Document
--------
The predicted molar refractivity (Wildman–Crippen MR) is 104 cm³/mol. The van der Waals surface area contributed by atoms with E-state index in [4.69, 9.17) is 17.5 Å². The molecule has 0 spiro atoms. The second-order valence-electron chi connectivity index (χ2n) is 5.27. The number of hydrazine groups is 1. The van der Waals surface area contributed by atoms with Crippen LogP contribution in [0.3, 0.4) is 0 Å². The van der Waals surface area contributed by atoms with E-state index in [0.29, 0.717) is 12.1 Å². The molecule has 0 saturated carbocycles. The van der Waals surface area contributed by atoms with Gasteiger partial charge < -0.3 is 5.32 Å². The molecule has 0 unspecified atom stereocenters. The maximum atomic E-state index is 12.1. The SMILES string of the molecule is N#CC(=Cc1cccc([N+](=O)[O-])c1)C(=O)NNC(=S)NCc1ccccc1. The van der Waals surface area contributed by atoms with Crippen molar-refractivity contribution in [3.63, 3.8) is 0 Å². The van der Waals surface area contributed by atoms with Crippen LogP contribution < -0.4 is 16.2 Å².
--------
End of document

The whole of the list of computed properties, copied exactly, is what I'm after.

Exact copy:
The predicted molar refractivity (Wildman–Crippen MR) is 104 cm³/mol. The van der Waals surface area contributed by atoms with E-state index in [4.69, 9.17) is 17.5 Å². The molecule has 0 spiro atoms. The second-order valence-electron chi connectivity index (χ2n) is 5.27. The number of hydrazine groups is 1. The van der Waals surface area contributed by atoms with Crippen LogP contribution in [0.3, 0.4) is 0 Å². The van der Waals surface area contributed by atoms with E-state index in [0.29, 0.717) is 12.1 Å². The molecule has 0 saturated carbocycles. The van der Waals surface area contributed by atoms with Gasteiger partial charge < -0.3 is 5.32 Å². The molecule has 0 unspecified atom stereocenters. The maximum atomic E-state index is 12.1. The SMILES string of the molecule is N#CC(=Cc1cccc([N+](=O)[O-])c1)C(=O)NNC(=S)NCc1ccccc1. The van der Waals surface area contributed by atoms with Crippen molar-refractivity contribution in [3.63, 3.8) is 0 Å². The van der Waals surface area contributed by atoms with Crippen LogP contribution < -0.4 is 16.2 Å².